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So having done with five days exploring Dublin, I realize now that there is so much more to see. So we move on to Belfast which is 2hours North by train on Irish Rail.


We were accompanied by a guide and we travelled to Belfast and to the Giant Causeway, which is a totally natural rock formation surrounded by myth and fantastical stories.


The last time Will was in Ulster to visit his family was 1969. The ”troubles” were on and he had to travel through military check points and witnesses riots and much disturbance.

Belfast today is completely different, it has become a tourism hot spot and currently 15 hotels are under construction to accommodate all the tour packages, conferences, trade shows, etc. You would be hard pressed today to say where the troubles took place.

Will still has lots of relatives in Belfast but we did not visit them. We only had the day to see a lot of things again time was at a premium. I was somewhat nervous about going to Ulster, all I knew about the place was memories of news broadcast on the CBC about sectarian violence. I also had little understanding of why there was so much hatred and deep division, it just did not make sense to me as a Canadian.

The train trip North was uneventful and you cross the border near Drogheda. If it is not pointed out to you, you would miss it completely. Though once in Belfast the Union Jack and the Ulster flags are everywhere. I am told that the Irish Protestant think of themselves as being British not Irish. This is a real puzzle to me, I just don’t get it.


The day was rainy and grey, but nonetheless quite pleasant. Our first stop was Carrick Fergus, a castle with a statue of William III. Moving along to Larne and Drains Bay in county Antrim you can see Islay, Scotland on the other side of the Irish Sea.

We travelled to Bushmill which is a village and a distillery for the Irish Whisky of the same name. The food in the visitor cafeteria of Bushmill was terrible, the whole place was very poorly organized and the push was to make you buy a bottle of Whisky. I did try the Bushmill 10 years old, not bad but I would not write home about it nor would I buy a bottle.

The main attraction for us was the Giant Causeway, I did not know the story or legend behind it.

The Giant’s Causeway is an area of about 40,000 interlocking basalt columns, the result of an ancient volcanic eruption. It is also known as Clochán an Aifir or Clochán na bhFomhórach in Irish and tha Giant’s Causey in Ulster-Scots.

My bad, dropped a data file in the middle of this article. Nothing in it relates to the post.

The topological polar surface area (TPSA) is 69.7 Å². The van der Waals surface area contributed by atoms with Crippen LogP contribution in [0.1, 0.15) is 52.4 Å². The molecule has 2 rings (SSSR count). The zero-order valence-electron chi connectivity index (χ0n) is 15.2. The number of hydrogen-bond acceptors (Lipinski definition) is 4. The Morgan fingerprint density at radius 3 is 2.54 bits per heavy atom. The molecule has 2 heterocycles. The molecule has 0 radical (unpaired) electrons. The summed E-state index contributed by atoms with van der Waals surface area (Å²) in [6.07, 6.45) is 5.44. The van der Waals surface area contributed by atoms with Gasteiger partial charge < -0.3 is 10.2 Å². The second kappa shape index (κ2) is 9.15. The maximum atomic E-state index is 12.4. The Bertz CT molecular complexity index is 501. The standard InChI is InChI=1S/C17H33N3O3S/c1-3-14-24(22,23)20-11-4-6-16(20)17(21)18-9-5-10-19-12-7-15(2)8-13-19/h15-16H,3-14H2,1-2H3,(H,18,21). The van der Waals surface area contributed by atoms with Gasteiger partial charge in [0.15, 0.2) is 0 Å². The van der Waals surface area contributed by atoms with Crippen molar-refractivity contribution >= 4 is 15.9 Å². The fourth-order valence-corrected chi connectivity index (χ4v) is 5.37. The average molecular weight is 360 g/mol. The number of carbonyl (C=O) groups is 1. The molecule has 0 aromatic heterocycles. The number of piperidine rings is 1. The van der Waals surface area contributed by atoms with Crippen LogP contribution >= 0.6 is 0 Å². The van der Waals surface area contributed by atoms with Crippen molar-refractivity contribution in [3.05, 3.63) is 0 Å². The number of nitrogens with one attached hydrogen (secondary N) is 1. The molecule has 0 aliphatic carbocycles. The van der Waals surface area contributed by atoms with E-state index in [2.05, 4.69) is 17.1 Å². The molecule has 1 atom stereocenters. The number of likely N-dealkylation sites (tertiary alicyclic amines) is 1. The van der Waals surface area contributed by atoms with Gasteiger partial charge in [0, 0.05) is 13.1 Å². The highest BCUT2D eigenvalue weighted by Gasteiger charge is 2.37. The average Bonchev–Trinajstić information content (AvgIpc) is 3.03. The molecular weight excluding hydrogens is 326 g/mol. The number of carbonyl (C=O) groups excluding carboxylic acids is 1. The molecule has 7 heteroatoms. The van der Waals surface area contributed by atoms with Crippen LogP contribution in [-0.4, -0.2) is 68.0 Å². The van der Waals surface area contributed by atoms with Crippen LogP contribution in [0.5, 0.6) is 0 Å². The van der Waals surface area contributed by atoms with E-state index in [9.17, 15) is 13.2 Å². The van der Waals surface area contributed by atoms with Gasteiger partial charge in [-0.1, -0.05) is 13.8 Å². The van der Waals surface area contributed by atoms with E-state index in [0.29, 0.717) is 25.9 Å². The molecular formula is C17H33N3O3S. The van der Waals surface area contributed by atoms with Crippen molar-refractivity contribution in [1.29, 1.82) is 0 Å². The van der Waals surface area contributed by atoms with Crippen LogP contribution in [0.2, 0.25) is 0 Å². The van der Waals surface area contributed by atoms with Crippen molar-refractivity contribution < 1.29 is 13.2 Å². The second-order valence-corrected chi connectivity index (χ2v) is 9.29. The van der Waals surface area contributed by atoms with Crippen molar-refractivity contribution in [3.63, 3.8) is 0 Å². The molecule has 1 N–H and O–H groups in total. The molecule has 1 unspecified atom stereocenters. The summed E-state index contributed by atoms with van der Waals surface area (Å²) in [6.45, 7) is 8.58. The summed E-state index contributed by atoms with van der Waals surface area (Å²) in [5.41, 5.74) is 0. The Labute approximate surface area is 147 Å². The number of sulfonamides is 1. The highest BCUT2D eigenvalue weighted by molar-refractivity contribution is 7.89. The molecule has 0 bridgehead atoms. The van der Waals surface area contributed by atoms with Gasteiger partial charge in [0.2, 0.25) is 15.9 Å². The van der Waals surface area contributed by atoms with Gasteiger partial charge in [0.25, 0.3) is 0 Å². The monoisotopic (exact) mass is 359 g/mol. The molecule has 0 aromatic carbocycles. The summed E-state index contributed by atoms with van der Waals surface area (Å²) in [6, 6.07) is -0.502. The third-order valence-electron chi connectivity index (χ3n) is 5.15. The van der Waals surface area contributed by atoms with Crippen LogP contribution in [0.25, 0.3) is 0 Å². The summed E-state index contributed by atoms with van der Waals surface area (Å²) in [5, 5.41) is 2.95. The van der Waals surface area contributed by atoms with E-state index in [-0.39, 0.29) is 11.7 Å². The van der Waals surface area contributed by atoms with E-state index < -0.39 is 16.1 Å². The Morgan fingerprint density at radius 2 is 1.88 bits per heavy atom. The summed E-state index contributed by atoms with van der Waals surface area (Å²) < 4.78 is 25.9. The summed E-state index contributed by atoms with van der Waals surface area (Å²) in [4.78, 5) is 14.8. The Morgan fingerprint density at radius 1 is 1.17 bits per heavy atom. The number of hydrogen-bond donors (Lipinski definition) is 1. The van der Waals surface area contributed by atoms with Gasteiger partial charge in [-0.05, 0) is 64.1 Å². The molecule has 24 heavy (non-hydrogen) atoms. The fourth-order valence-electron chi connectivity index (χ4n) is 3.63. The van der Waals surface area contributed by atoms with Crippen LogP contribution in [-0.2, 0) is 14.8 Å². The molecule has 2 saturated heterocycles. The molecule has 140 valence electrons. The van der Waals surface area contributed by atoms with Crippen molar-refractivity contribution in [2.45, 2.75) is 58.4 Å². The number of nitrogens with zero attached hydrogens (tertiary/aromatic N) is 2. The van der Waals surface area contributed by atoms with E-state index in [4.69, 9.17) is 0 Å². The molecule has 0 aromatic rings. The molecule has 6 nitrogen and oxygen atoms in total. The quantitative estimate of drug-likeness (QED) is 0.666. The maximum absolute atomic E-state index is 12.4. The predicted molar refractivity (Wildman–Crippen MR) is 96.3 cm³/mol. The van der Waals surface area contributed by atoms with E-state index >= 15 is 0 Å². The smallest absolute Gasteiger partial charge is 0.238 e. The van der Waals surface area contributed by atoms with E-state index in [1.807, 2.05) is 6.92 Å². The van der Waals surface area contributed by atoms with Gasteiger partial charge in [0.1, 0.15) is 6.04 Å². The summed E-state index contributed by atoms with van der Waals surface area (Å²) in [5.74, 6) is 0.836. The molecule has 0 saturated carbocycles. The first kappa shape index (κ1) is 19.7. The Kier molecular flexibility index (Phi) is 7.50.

It is located in County Antrim on the northeast coast of Northern Ireland, about three miles (4.8 km) northeast of the town of Bushmills. It was declared a World Heritage Site by UNESCO in 1986.  The tops of the columns form stepping stones that lead from the cliff foot and disappear under the sea. Most of the columns are hexagonal, although there are also some with four, five, seven or eight sides. The tallest are about 12 metres (39 ft) high, and the solidified lava in the cliffs is 28 metres (92 ft) thick in places.

Much of the Giant’s Causeway and Causeway Coast World Heritage Site is today owned and managed by the National Trust. Who built a tourist centre and charge 9 British pounds to enter the site. But you do not have to pay, there is a tunnel side entrance and you can avoid payment. I do recommend the hotel next door to the tourist centre, very good food, nice bar and toilets. There is also an old lady, Tommy’s mother who runs a very good ice cream shop called Mc Conaghy.


According to legend, the columns are the remains of a causeway built by a giant. The story goes that the Irish giant Fionn mac Cumhaill (Finn MacCool), from the Fenian Cycle of Gaelic mythology, was challenged to a fight by the Scottish giant Benandonner. Fionn accepted the challenge and built the causeway across the North Channel so that the two giants could meet. In one version of the story, Fionn defeats Benandonner. In another, Fionn hides from Benandonner when he realises that his foe is much bigger than he. Fionn’s wife, Oonagh, disguises Fionn as a baby and tucks him in a cradle. When Benandonner sees the size of the ‘baby’, he reckons that its father, Fionn, must be a giant among giants. He flees back to Scotland in fright, destroying the causeway behind him so that Fionn could not follow. Across the sea, there are identical basalt columns (a part of the same ancient lava flow) at Fingal’s Cave on the Scottish isle of Staffa, and it is possible that the story was influenced by this.

Though it rained during our visit, it was well worth it to see the Giant Causeway, a wonderful site.




Of this day in Ulster, I would like to return to see Belfast again and explore the city. Though I have to say I did not feel the same carefree attitude found in the rest of Ireland.

We also purchased Irish Pounds which is the currency in Ulster, only to find on our arrival in London that this currency is not recognized outside of Northern Ireland. I was able to get rid of it but it was not easy. If you go to Northern Ireland you can use British Pounds or Euros, don’t bother with Irish Pounds issued by the Bank of Northern Ireland they have no legal tender outside of Ulster.